Today, the alebrijes are an undeniable part of the cultural and artistic imagination of Mexico, and it is a craft in constant evolution. Since 2007, the Museum of Popular Art of Mexico City has organized a parade of monumental alebrijes with the intention of promoting the arts and Mexican folk culture. In it, hundreds of artisans build alebrijes up to four meters high and parade them through the historic center of the city in an event full of dance, music and color.

2. You worked on the first ever Alebrije for the Atlanta Hawks and created a Harry the Hawk Alebrije. Can you walk us through that experience and creating that piece of art?

The first part of creating an Alebrije of Harry the Hawk was educating myself on Harry’s personality and the story behind the Alebrije. During this research portion of the process, I reviewed YouTube videos of Harry performing, as well as his Instagram and photos of him shared by the Atlanta Hawks. I spent a great deal of time learning about the origin of the Alebrije and the art techniques behind how the fantastical creatures are made today, especially in the state of Oaxaca. I really enjoyed getting to know Harry and was amazed by the attention to every intricate detail Oaxacan artists pour into every inch of their Alebrijes.

I drew Harry the Hawk with a fiery mohawk and added wings and a tail of realistic feathers inspired by photographs of hawks in mid-flight. Since Alebrijes are sculptural, I painted Harry as a three-dimensional form before adding the intricate details. I referenced Oaxacan Alebrijes to determine the colorful patterns on his body and clothes.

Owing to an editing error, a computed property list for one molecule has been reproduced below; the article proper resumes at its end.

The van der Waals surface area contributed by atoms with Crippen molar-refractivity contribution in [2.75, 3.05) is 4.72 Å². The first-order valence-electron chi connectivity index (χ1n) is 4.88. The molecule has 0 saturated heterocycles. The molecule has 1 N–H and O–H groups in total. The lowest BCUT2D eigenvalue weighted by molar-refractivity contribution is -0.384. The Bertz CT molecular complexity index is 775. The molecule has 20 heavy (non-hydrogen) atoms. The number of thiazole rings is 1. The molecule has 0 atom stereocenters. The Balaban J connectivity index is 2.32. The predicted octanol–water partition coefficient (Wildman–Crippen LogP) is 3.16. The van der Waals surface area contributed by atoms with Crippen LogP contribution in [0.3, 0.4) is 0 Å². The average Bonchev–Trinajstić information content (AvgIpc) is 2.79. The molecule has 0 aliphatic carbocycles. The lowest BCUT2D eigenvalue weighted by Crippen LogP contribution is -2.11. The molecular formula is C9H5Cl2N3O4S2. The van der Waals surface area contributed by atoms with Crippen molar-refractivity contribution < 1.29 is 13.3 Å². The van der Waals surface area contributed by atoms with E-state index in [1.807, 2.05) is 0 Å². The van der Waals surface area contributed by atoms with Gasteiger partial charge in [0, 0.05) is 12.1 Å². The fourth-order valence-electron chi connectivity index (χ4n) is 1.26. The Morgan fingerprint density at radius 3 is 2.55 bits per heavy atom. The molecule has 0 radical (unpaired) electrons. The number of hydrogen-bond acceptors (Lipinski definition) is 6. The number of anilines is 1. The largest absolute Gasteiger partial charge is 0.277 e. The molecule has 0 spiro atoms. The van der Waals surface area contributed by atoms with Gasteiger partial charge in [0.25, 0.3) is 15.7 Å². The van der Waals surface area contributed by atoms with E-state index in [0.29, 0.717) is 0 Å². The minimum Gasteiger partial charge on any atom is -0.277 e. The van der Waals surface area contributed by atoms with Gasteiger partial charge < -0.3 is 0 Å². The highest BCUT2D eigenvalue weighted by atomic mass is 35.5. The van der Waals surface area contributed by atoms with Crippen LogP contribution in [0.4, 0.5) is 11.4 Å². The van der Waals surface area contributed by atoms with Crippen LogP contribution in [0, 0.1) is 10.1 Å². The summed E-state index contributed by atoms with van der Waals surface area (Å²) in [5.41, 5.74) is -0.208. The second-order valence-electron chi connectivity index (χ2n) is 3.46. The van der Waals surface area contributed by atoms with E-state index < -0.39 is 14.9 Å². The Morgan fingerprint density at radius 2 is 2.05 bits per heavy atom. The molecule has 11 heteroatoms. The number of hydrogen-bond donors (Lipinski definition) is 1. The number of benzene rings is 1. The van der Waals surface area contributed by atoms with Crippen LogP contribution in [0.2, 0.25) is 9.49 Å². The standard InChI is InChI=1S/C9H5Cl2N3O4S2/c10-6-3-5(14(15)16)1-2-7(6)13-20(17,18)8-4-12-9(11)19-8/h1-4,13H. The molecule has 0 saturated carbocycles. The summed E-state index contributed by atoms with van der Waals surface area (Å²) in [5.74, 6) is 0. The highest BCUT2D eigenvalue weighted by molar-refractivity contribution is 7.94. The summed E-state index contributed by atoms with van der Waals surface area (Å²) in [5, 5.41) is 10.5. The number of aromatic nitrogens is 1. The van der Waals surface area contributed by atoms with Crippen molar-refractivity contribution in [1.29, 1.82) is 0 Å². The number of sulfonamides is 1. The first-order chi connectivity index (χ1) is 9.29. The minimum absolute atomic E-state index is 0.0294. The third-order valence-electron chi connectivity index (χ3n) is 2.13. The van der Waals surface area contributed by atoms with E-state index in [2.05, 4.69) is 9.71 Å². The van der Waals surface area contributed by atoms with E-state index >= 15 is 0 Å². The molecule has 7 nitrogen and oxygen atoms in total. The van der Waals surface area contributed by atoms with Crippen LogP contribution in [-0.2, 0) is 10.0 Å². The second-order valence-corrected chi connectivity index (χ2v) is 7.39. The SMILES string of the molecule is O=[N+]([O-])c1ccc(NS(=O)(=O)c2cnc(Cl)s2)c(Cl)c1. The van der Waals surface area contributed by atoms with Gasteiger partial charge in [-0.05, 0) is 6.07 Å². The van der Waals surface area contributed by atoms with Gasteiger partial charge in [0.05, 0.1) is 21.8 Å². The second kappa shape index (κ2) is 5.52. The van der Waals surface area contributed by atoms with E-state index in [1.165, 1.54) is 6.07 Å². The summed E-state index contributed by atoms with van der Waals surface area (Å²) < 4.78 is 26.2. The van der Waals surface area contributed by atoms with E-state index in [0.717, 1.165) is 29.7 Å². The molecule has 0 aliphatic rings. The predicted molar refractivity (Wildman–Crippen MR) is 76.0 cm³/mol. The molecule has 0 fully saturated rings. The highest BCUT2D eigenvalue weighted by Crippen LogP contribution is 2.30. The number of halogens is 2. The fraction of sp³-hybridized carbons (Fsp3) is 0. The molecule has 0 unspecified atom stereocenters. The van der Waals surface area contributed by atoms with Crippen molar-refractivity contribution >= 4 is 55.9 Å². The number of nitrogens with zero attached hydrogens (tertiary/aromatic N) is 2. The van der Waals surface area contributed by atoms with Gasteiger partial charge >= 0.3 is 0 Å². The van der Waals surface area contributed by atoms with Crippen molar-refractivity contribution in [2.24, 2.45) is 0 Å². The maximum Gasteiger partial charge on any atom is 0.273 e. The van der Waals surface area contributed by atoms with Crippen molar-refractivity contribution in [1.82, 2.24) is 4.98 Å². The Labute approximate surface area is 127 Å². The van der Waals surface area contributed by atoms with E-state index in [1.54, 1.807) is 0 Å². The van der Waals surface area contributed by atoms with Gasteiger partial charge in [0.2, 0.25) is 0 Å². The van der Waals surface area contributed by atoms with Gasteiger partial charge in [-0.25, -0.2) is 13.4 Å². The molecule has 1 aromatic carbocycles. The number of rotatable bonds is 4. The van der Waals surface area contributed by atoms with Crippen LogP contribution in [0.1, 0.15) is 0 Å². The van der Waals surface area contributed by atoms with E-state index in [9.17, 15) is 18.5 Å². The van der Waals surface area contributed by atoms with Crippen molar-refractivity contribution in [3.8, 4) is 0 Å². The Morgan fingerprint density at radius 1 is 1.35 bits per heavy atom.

3. What does it mean to be a part of the Hawks’ annual ‘Hispanic Heritage Night presented by CareSource’?

I feel so incredibly proud to have created something so emblematically Mexican for the Atlanta Hawk’s Hispanic Heritage Night. It was very exciting to capture Harry’s fierce attitude through a piece that honors my Mexican roots. I hope seeing Harry the Hawk as an Alebrije allows the Hawks’ Latinx fanbase to feel welcomed and embraced.

I never saw things like this happen in Atlanta growing up. There are so many of us across fields in our city who have been working to ensure our stories are included in these spaces that belong to us all—we are an intersectional community that plays a role in Atlanta’s history. We are part of this city’s fabric. I am grateful that the Hawks see this value and that they have been so intentional in planning this amazing celebration!

4. What are you looking forward to seeing during Hispanic Heritage Night?

I can’t wait to see how Harry’s Alebrije is incorporated throughout the night! Nina Sky’s “Oye Mi Canto” continues to be such an anthem so I was very excited to hear that they will be performing. And of course, any time Mariachis are performing, it’s a party!

Most importantly, I am thrilled that I will be joined by my family, mentors and friends at the game! They have been so excited about this project and I think tomorrow will be an incredibly special night for us all.